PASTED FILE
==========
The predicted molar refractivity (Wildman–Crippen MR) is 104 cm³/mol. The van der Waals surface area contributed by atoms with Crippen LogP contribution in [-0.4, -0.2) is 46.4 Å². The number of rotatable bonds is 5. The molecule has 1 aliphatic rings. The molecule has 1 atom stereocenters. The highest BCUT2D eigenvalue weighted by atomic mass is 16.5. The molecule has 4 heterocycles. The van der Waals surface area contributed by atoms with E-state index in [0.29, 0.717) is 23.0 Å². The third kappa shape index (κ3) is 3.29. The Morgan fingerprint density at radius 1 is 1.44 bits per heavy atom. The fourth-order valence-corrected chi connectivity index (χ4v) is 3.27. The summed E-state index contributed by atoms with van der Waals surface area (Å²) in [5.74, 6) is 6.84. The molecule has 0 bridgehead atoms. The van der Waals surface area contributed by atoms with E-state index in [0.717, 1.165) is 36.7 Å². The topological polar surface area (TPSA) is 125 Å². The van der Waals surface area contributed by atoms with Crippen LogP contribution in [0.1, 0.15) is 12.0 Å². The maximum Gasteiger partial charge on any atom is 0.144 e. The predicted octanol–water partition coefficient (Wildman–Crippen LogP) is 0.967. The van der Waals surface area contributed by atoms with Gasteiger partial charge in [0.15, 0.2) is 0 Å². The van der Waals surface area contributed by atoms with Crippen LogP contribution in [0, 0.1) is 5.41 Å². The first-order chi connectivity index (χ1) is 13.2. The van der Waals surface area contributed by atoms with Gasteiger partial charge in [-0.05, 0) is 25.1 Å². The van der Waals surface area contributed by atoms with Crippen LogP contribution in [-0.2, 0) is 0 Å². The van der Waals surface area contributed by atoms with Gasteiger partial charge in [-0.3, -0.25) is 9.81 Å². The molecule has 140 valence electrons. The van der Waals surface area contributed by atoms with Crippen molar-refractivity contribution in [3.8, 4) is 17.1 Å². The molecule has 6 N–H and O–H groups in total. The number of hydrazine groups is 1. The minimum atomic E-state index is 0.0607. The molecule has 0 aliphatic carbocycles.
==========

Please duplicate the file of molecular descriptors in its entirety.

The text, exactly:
The predicted molar refractivity (Wildman–Crippen MR) is 104 cm³/mol. The van der Waals surface area contributed by atoms with Crippen LogP contribution in [-0.4, -0.2) is 46.4 Å². The number of rotatable bonds is 5. The molecule has 1 aliphatic rings. The molecule has 1 atom stereocenters. The highest BCUT2D eigenvalue weighted by atomic mass is 16.5. The molecule has 4 heterocycles. The van der Waals surface area contributed by atoms with E-state index in [0.29, 0.717) is 23.0 Å². The third kappa shape index (κ3) is 3.29. The Morgan fingerprint density at radius 1 is 1.44 bits per heavy atom. The fourth-order valence-corrected chi connectivity index (χ4v) is 3.27. The summed E-state index contributed by atoms with van der Waals surface area (Å²) in [5.74, 6) is 6.84. The molecule has 0 bridgehead atoms. The van der Waals surface area contributed by atoms with E-state index in [0.717, 1.165) is 36.7 Å². The topological polar surface area (TPSA) is 125 Å². The van der Waals surface area contributed by atoms with Crippen LogP contribution in [0.1, 0.15) is 12.0 Å². The maximum Gasteiger partial charge on any atom is 0.144 e. The predicted octanol–water partition coefficient (Wildman–Crippen LogP) is 0.967. The van der Waals surface area contributed by atoms with Gasteiger partial charge in [0.15, 0.2) is 0 Å². The van der Waals surface area contributed by atoms with Crippen LogP contribution in [0, 0.1) is 5.41 Å². The first-order chi connectivity index (χ1) is 13.2. The van der Waals surface area contributed by atoms with Gasteiger partial charge in [-0.05, 0) is 25.1 Å². The van der Waals surface area contributed by atoms with Crippen LogP contribution in [-0.2, 0) is 0 Å². The van der Waals surface area contributed by atoms with Gasteiger partial charge in [-0.3, -0.25) is 9.81 Å². The molecule has 140 valence electrons. The van der Waals surface area contributed by atoms with Crippen molar-refractivity contribution in [3.8, 4) is 17.1 Å². The molecule has 6 N–H and O–H groups in total. The number of hydrazine groups is 1. The minimum atomic E-state index is 0.0607. The molecule has 0 aliphatic carbocycles.